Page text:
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Textile and fashion industry generates half of Italy’s trade surplus

by Giulia Crivelli

Italian fashion revenues continue to outperform Italy’s broader economy, and in the last part of 2016 and in the first quarter of 2017 they even picked up speed.

That would already be good news in itself, but it is even more so because the textile and fashion industry is Italy’s largest after machinery.

“If we consider the fashion system in the widest sense, including products such as eyewear, jewelry and cosmetics, in 2016 the turnover was close to €84 billion,” said Camera della Moda President Carlo Capasa at the Sole 24 Ore Luxury Summit. “Exports amounted to $62 billion, creating a surplus of $25 billion, half of Italy’s total, which in 2016 recorded an absolute record. The fashion system, I will never stop repeating, promotes a positive image of Italy in the world and is an extraordinary economic engine.” 

The January-February look positive, Capasa said.

“The fall in the sales in United States has gone from -4.5% in 2016 to -0.2%, while China has rebounded from an -0.2% to a + 4.2%,” he said. “Japan and Hong Kong are also good, with exports growing at 5.8% and 8.5%, respectively. Exports from Italy to Russia are up 19.5%.”

Exports are what have been driving economic growth in Italy overall in recent years, and not just fashion, given the drop in domestic consumption.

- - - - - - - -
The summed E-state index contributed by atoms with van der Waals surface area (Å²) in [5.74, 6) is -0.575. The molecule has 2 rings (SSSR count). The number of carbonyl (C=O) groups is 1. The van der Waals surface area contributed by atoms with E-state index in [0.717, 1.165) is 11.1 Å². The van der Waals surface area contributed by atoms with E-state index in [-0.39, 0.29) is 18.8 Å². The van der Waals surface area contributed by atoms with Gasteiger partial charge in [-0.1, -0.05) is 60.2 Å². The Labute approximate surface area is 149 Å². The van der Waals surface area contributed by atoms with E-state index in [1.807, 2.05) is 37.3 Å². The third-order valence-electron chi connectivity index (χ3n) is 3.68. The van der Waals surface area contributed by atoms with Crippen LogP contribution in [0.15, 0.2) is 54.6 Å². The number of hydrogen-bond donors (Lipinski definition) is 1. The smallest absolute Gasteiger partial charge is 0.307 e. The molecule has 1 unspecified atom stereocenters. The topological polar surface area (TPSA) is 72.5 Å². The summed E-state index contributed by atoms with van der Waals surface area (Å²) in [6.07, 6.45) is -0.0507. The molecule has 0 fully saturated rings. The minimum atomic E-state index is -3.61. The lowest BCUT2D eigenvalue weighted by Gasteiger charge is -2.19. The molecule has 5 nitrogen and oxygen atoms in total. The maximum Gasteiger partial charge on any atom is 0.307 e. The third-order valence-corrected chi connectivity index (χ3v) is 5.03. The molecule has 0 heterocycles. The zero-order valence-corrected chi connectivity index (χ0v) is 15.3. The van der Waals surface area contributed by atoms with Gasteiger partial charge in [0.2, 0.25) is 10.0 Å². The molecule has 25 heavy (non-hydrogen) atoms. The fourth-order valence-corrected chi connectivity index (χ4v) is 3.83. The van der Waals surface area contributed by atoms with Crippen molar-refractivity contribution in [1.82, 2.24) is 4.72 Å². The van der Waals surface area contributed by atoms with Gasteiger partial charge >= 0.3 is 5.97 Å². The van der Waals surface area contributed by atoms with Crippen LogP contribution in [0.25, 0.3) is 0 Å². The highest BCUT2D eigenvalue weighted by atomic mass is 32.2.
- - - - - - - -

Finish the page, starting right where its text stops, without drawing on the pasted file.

“The world crisis triggered in 2008 by Lehman Brothers collapse has put a strain on the fashion system, but today we look forward to the future with cautious optimism,” said Claudio Marenzi, trade group Sistema Moda Italia president. “First, because with Carlo Capasa and the Minister of Economic Development Carlo Calenda, we have built short, medium and long term team projects. Second, because Made in Italy continues to be appreciated in the growing countries, such as China and Korea in Asia. However, we can not hide two problems: the slowdown in exports to the United States and the growth of tourist flows from China to Russia, to the detriment of Italy and France.”

Companies need to increase their presence on international markets and need to find capital to make it happen especially for medium-sized businesses, said Maurizio Castello of KPMG .

Boston Consulting Group chief Davide Consiglio focused on consumer segmentation, a strategic theme for luxury operators. This exercise is more statistical than intuitive, and is likely to become sterile unless a strategy is found that maximizes the power of data.

According to Davide Consiglio, the fashion and luxury industry must exploit the new opportunities for hyperpersonalization offered by this super-charged segmentation.

“Growth in luxury will continue, but if between 2009 and 2013 it was 8.3% and between 2013 and 2016 3.8%, from 2023 we expect a + 2-3%. To keep up this pace, customization is strategic: already 22% of luxury consumers consider this important when they make purchases, a percentage that is expected to increase in every country, and in particular among the Millennials, born after the 1980s.”